Monday, July 2, 2007

The GMAT

Most MBA schools require their potential students to write the GMAT. The GMAT stands for Graduate Management Admissions Test and is used by schools as a tool to help judge the potential success of students in an MBA program. That being said, it is not the only factor that schools consider when evaluating applicants and in some cases is a minor item of consideration.

The test itself is run by the Graduate Management Admissions Council and costs students $250 US to write. You can expect to spend at least 3 and a half hours sitting to write the exam. It is broken down into 3 sections. The first section is the essay portion of the exam, and require takers to complete two 30 minute essays and measures your analytical writing ability. The score for the analytical writing portion doesn't appear in the typical score that people mention when they say how good they did on the GMAT. The analytical writing portion is reported seperately on the score report.

The second and third sections are both 75 minutes long and cover both verbal and a quantitative performance. These sections are computer adaptive. That means that the next question you get on the test depends on whether or not you answer the previous question correctly. To put it simply, both sections seem to harken back to high school math and high school english. These are the two sections that make up the final score that schools report when they state the average GMAT score of their entering class. The highest score possible is 800.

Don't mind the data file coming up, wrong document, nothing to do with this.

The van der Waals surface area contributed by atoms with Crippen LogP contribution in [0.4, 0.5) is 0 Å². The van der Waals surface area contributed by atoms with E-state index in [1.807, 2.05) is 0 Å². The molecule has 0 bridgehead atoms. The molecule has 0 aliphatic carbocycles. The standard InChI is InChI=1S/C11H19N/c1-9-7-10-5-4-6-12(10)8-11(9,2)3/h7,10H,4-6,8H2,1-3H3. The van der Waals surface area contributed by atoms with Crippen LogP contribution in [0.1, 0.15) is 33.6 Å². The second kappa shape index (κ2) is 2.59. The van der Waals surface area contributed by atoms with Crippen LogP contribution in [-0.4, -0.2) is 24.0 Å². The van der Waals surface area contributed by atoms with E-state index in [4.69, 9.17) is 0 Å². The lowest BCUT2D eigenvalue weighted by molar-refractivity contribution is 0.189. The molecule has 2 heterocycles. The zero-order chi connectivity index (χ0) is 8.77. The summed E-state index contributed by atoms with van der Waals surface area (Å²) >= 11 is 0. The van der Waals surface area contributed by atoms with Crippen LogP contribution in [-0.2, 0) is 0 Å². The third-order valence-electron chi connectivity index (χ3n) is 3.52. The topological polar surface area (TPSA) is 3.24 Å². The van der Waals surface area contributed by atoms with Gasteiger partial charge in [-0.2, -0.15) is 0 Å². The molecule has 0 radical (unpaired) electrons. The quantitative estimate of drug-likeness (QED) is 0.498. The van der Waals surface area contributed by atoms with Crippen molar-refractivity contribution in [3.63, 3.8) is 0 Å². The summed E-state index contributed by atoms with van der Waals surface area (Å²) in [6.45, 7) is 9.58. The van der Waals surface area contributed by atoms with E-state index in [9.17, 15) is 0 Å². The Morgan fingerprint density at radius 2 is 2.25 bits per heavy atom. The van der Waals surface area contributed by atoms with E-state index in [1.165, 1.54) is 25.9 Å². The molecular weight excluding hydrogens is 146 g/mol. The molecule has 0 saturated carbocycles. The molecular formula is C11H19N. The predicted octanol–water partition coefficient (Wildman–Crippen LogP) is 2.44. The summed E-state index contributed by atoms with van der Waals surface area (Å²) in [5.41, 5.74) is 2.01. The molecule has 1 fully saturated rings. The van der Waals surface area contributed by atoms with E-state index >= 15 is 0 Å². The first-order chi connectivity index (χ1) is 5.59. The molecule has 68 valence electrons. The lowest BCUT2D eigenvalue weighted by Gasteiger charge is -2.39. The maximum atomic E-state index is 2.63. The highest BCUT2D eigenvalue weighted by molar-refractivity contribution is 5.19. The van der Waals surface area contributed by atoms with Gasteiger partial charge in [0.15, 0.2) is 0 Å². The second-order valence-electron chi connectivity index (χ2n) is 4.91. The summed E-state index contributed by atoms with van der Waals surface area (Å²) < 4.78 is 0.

Before registering for the exam (online at www.mba.com) it's best to make sure that the schools you are hoping to attend require you to write the GMAT. Most of the top schools in Canada, North America, and the rest of the world will require applicants to report a GMAT score, whether or not it is used in assessing your application.

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